At the time of writing, a year’s traffic and usage of the Bitcoin blockchain alone accounted for 205 TWh of the world’s energy consumption of 166,000 TWh, 70% of which was coal, gas or of nuclear. Over a year, Bitcoins uses (at the time of writing):

  • 1 bulb lit in 800
  • 17 times the energy of Google and its entire operations (12 TWh per year)
  • 41 times the energy of Facebook (5 TWh per year)
  • The equivalent of Thailand’s annual energy consumption

How to reduce energy on cryptocurrencies?

There are other validation methods besides Pow and PoS such as Delegated Proof of Stake (dPoS), Proof of Authority (PoA), Proof of Burn (PoB), Proof of Developer (PoD), and Suite.

They all reward the chosen validating computer, with a cryptocurrency tied to that blockchain. Each method has its advantages and disadvantages, but none depends as much on computing power (therefore energy consumption) as proof of work!
Ethereum plans to fully transition to Proof of Stake consensus in late 2022, which is supposed to be 99.95% more energy efficient than Ethereum’s current proof of work.

When it comes to Bitcoin (which accounts for 2/3 of PoW-based traffic (2022), the genie is unfortunately out of the bottle. No one controls Bitcoin, so there’s no way to override its built-in PoW.

By way of great [global] large-scale regulatory measures, could it be possible to affect the Bitcoin blockchain or other PoW-based blockchain cryptocurrencies.

A 51% attack, exploiting the PoW consensus model, might also do well on a PoW-based blockchain.

A global agreement with 100% of countries and territories agreeing to make PoW (cryptocurrency mining) illegal is also an option. However, that seems highly unlikely.

A final option would be for the world’s major card schemes to make it harder, not easier, to exchange between PoW cryptocurrencies and real-world money. However, they seem to be increasingly focused on getting a “share of the action” and partnering with exchanges and issuers, trying to leverage their global networks to make it easier to actually use Bitcoin. and other power-hungry PoW cryptocurrencies.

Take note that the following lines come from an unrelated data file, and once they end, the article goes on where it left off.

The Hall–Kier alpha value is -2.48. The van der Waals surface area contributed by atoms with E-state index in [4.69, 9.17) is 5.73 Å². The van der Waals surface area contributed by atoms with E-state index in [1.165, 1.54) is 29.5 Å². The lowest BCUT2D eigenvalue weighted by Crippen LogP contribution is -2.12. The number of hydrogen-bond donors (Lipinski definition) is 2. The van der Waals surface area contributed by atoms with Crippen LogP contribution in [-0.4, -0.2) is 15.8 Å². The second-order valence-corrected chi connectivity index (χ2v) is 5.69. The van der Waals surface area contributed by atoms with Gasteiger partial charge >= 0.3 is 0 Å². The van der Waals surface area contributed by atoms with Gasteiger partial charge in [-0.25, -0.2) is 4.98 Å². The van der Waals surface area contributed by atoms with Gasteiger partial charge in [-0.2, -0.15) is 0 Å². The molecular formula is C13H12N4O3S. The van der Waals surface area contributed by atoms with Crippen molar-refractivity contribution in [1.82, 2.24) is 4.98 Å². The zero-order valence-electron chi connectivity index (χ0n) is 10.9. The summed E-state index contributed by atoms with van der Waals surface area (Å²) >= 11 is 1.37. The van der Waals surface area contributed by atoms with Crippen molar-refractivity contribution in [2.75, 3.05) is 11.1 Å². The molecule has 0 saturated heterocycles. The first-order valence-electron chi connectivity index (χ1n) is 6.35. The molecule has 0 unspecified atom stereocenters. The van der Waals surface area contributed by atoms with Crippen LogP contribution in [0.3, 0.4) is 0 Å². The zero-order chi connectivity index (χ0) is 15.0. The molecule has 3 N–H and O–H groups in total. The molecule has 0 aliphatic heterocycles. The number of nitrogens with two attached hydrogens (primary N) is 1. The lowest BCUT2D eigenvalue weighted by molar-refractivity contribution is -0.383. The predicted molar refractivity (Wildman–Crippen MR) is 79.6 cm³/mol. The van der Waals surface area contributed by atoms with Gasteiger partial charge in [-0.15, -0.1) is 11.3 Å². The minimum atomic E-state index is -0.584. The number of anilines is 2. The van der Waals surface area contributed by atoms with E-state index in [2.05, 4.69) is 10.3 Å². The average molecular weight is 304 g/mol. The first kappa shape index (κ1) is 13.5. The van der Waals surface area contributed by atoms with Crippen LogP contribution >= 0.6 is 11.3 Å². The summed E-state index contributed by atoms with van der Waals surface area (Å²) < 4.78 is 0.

Visa and Mastercard are using Bitcoin as the engine for their entry into the cryptocurrency space. However, this puts MasterCard’s crypto program in clear conflict with sustainable growth, as stated in the “Mastercard Manifesto” and Visa’s crypto program in conflict with “Visa’s values” on “protecting the planet”. “.


Blockchain is a very exciting good technology and has the potential to dramatically change our world. Subject to regulation (and thoughtful and enduring enforcement), blockchain and even cryptocurrencies have a role to play regarding the digital exchange and management of assets and securities. But the proliferation and indiscriminate use and application of PoW-based blockchain does not bode well for the world.

One of my astute fellow experts especially in CBDCs, Lasse Meholm, also posted about the [lack of] sustainability behind crypto assets. Read his blog here [in Norwegian].

I also invite you to read my other blog on why cryptocurrency is not money.

How a Magazine Called “Amerika” Helped Win the Cold War Sun, 15 May 2022 11:00:00 +0000

But the indirect “soft power” pitch of America is about a different time when citizens rarely met in person, let alone had direct access to their social media posts. Although the United States was only allowed to print 50,000 Russian copies per month for most of its run, the magazine helped shape Soviet views of the supposed nemesis in subtle but significant ways.

The first crack of the American government to America came in 1945, when the Cold War replaced World War II as the major international conflict. Averell Harriman, then ambassador to Moscow, asked permission to distribute an illustrated magazine on the United States, convinced that it was better to display the virtues of America than to attack the Soviet system.

The result, America, was inspired by LIFE magazine, the oversized, image-rich glossy paper that was a hit on American newsstands throughout the mid-20th century. often called Illustrated America for the American public, America was, Time magazine reported, “hot stuff. (Russians) loved his stunning images of Arizona deserts, TVA dams, white spiers of a Connecticut town, Radio City…” And Russian women, concocting their own clothes at home, copied the styles they saw in its pages. , according to former U.S. Foreign Service officer Yale Richmond, who outlines the origin story briefly in his 2010 book, “Cultural Exchange and the Cold War: Raising the Iron Curtain.”